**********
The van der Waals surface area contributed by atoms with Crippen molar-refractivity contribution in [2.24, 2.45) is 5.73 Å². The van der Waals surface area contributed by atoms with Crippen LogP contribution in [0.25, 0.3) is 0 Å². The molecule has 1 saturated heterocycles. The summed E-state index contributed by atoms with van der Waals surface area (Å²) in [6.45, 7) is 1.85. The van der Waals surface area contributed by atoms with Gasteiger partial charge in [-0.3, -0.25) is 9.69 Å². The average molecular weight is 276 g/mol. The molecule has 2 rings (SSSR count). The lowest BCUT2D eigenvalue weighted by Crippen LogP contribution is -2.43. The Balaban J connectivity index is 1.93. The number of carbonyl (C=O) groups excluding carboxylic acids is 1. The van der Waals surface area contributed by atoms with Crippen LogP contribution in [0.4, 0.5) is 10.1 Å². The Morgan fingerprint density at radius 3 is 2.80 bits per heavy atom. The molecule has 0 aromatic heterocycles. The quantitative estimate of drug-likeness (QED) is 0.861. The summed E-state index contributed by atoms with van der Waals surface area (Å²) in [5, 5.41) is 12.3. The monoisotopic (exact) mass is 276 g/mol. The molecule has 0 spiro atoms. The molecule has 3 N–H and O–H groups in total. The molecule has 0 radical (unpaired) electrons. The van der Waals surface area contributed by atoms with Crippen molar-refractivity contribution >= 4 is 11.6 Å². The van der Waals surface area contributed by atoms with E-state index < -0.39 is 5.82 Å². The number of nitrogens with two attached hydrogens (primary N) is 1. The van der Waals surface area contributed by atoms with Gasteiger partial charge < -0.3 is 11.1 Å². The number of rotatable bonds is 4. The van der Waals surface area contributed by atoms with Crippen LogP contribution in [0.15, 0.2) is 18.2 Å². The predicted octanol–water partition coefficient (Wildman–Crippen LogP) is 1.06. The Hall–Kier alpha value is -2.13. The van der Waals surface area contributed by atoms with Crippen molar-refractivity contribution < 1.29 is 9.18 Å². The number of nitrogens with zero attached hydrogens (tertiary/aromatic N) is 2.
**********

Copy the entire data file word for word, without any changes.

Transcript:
The van der Waals surface area contributed by atoms with Crippen molar-refractivity contribution in [2.24, 2.45) is 5.73 Å². The van der Waals surface area contributed by atoms with Crippen LogP contribution in [0.25, 0.3) is 0 Å². The molecule has 1 saturated heterocycles. The summed E-state index contributed by atoms with van der Waals surface area (Å²) in [6.45, 7) is 1.85. The van der Waals surface area contributed by atoms with Gasteiger partial charge in [-0.3, -0.25) is 9.69 Å². The average molecular weight is 276 g/mol. The molecule has 2 rings (SSSR count). The lowest BCUT2D eigenvalue weighted by Crippen LogP contribution is -2.43. The Balaban J connectivity index is 1.93. The number of carbonyl (C=O) groups excluding carboxylic acids is 1. The van der Waals surface area contributed by atoms with Crippen LogP contribution in [0.4, 0.5) is 10.1 Å². The Morgan fingerprint density at radius 3 is 2.80 bits per heavy atom. The molecule has 0 aromatic heterocycles. The quantitative estimate of drug-likeness (QED) is 0.861. The summed E-state index contributed by atoms with van der Waals surface area (Å²) in [5, 5.41) is 12.3. The monoisotopic (exact) mass is 276 g/mol. The molecule has 0 spiro atoms. The molecule has 3 N–H and O–H groups in total. The molecule has 0 radical (unpaired) electrons. The van der Waals surface area contributed by atoms with Crippen molar-refractivity contribution >= 4 is 11.6 Å². The van der Waals surface area contributed by atoms with E-state index < -0.39 is 5.82 Å². The number of nitrogens with two attached hydrogens (primary N) is 1. The van der Waals surface area contributed by atoms with Gasteiger partial charge < -0.3 is 11.1 Å². The number of rotatable bonds is 4. The van der Waals surface area contributed by atoms with Crippen LogP contribution in [0.15, 0.2) is 18.2 Å². The predicted octanol–water partition coefficient (Wildman–Crippen LogP) is 1.06. The Hall–Kier alpha value is -2.13. The van der Waals surface area contributed by atoms with Crippen molar-refractivity contribution < 1.29 is 9.18 Å². The number of nitrogens with zero attached hydrogens (tertiary/aromatic N) is 2.